Royal Mail has revealed revenues from parcel deliveries overtook letters for the first time as it hiked its sales outlook thanks to a boom in online shopping during the pandemic.
Shares in the group rose as much as 9% as it said full-year revenues at Royal Mail could now be between £380 million to £580 million higher year-on-year.
This marks a sharp reversal on the fall of up to £250 million previously estimated in its scenario-based forecast and would see the division deliver a “better than break-even” result if sales came in at the top of the new range.
It comes as rocketing levels of internet shopping have sent parcel deliveries soaring, with Royal Mail reporting a near-10% jump in revenues to £5.7 billion over its first half.
In its busiest day, Royal Mail processed 2.5 million tracked parcels.
But this was offset by ongoing woes in its traditional letters business and soaring costs of the pandemic, which sent Royal Mail group tumbling to a £20 million operating loss for the 26 weeks to September 27.
This compared with earnings of £61 million a year ago and comes after its core Royal Mail postal arm plunged to a £176 million operating loss.
Group pre-tax profits crashed 90.2% to £17 million over the first half.
Interim executive chairman Keith Williams cheered the boost from rocketing delivery demand, with parcels revenues now accounting for 60% of group-wide sales, compared with 47% a year earlier.
He said: “Whilst the Covid-19 pandemic continues to present challenges for both Royal Mail in the UK and (international parcels business) GLS, the first-half performance has been above our initial expectations in many areas.”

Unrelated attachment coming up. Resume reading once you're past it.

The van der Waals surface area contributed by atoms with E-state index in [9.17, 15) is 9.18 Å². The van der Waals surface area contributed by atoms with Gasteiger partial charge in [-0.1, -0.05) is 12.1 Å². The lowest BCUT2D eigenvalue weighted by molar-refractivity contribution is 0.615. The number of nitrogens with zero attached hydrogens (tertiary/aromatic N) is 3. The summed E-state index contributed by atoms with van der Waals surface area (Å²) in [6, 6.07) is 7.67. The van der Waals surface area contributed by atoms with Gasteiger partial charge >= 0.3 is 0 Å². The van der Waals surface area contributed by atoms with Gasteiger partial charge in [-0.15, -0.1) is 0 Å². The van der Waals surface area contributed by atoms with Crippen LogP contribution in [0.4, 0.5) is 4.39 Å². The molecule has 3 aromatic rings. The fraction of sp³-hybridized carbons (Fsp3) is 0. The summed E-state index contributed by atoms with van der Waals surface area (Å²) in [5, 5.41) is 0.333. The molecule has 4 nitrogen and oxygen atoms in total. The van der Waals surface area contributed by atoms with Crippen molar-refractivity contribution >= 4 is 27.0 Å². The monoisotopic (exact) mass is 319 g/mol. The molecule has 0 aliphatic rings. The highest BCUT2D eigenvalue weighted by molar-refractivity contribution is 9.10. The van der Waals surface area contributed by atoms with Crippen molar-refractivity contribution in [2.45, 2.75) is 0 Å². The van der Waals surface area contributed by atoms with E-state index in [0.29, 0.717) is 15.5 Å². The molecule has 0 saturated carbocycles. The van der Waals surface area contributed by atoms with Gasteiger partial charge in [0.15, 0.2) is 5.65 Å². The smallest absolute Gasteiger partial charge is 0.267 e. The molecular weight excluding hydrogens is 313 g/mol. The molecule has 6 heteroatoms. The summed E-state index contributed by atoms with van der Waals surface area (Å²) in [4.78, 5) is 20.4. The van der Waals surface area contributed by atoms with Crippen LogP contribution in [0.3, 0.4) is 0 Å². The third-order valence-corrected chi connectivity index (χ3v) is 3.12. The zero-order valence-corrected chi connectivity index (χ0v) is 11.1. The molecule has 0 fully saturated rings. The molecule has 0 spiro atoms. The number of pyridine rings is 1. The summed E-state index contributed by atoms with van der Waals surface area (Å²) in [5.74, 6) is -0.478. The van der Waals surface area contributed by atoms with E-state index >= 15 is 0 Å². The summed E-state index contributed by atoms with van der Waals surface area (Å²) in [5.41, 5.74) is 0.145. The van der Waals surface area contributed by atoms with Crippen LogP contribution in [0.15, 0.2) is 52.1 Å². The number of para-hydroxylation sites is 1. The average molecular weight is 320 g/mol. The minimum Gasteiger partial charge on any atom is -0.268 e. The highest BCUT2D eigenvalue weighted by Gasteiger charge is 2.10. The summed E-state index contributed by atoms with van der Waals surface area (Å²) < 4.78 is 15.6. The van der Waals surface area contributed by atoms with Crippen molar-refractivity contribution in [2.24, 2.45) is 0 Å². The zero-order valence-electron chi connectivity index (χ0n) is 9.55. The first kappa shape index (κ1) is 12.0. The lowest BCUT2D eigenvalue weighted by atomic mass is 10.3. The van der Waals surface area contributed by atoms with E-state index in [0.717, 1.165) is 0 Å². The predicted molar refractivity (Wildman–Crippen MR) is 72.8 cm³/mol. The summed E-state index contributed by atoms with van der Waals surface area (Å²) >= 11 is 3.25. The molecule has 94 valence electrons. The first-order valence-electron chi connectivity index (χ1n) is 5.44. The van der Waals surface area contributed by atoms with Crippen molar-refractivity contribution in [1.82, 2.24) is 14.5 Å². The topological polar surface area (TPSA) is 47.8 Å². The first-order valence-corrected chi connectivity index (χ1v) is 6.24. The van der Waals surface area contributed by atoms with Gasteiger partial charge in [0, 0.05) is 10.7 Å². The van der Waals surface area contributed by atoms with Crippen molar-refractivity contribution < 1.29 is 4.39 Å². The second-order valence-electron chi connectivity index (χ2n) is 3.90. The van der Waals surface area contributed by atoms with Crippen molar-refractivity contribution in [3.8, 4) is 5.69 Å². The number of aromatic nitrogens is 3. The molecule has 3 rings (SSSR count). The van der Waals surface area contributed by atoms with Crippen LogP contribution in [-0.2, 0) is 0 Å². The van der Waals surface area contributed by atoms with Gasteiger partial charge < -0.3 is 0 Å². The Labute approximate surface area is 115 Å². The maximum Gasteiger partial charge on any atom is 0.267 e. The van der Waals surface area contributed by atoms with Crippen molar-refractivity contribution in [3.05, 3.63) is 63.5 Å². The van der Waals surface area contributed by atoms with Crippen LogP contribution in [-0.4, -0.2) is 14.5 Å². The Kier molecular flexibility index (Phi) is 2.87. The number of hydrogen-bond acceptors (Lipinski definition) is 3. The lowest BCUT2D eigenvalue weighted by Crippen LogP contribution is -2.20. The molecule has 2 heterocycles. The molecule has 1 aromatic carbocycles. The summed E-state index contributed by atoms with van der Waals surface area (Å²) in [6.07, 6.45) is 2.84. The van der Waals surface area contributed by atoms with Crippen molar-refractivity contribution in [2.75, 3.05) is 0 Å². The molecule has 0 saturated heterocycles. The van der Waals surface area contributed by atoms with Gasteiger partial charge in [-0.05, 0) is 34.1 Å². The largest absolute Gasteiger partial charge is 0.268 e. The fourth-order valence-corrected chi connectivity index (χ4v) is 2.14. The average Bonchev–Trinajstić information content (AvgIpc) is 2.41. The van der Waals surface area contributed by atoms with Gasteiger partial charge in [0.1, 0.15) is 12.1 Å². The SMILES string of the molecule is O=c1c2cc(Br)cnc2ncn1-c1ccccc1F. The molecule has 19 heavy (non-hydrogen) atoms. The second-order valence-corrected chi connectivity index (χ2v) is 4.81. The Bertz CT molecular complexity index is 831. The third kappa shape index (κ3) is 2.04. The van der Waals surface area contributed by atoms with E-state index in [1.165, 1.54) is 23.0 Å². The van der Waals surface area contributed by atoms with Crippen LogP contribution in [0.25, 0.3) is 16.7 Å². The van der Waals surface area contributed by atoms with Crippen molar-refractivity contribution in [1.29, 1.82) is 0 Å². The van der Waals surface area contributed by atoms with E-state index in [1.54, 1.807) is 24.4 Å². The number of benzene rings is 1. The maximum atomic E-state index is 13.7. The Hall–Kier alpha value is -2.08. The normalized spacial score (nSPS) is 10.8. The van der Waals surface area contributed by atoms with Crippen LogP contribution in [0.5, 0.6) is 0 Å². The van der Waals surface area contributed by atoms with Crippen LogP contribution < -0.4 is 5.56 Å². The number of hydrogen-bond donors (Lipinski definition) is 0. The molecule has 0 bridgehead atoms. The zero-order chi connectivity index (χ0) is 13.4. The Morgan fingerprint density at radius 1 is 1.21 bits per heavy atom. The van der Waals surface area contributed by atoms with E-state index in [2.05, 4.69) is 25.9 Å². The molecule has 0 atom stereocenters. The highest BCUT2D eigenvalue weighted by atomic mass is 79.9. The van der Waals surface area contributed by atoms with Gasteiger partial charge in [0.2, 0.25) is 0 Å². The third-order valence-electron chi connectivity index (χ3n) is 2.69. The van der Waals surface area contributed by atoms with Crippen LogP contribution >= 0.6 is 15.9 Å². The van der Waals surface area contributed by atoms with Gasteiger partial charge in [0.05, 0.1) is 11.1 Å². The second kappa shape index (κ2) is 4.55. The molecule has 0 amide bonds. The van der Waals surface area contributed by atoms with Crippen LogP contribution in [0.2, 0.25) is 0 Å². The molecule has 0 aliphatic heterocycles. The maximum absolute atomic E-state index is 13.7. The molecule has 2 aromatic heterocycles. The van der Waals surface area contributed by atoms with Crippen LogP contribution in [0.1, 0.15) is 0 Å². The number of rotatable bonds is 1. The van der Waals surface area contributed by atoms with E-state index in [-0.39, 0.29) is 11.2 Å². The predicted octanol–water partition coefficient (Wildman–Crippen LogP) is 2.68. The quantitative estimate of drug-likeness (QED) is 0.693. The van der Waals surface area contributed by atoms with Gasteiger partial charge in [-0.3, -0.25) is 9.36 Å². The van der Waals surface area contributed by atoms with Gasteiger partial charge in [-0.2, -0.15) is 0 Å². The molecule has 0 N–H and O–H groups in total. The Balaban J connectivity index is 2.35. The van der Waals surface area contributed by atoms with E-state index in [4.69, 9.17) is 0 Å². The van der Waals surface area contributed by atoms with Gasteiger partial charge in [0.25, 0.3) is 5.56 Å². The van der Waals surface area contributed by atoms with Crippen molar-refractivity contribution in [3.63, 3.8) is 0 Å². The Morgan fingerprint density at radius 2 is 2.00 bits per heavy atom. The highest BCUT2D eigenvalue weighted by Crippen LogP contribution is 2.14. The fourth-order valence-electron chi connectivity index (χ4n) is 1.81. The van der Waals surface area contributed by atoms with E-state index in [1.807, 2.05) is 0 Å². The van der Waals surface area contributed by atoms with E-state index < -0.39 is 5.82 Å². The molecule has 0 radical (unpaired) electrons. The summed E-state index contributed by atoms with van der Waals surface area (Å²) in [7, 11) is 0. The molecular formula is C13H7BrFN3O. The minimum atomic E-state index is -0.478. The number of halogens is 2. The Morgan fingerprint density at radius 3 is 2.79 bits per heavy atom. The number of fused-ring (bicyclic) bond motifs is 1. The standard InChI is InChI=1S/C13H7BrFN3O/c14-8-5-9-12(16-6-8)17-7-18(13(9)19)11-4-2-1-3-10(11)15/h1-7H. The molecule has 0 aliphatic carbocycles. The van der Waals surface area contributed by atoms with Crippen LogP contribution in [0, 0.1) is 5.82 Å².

But the first-half results show the costs faced during the coronavirus crisis, with the group forking out £155 million in its first half for social distancing measures and to cover a rise in absence rates.
The ongoing decline in letters also continued to weigh on the group, with mailings down 33%, while parcel mailings lifted 31%.
Royal Mail is looking to capitalise on the online shopping shift, recently announcing a new doorstep parcel collection service.
Susannah Streeter, senior investment and markets analyst at Hargreaves Lansdown, said: “The postman is more likely to ring at the door with a bulky parcel these days than push envelopes through the letter box and adapting to the e-commerce boom is proving a painful shift for the company.”
But she said group revenue had “turned a corner” and added that “collecting parcels straight from the door should help put more volumes through the network and drive revenues despite the headache of initial set up costs”.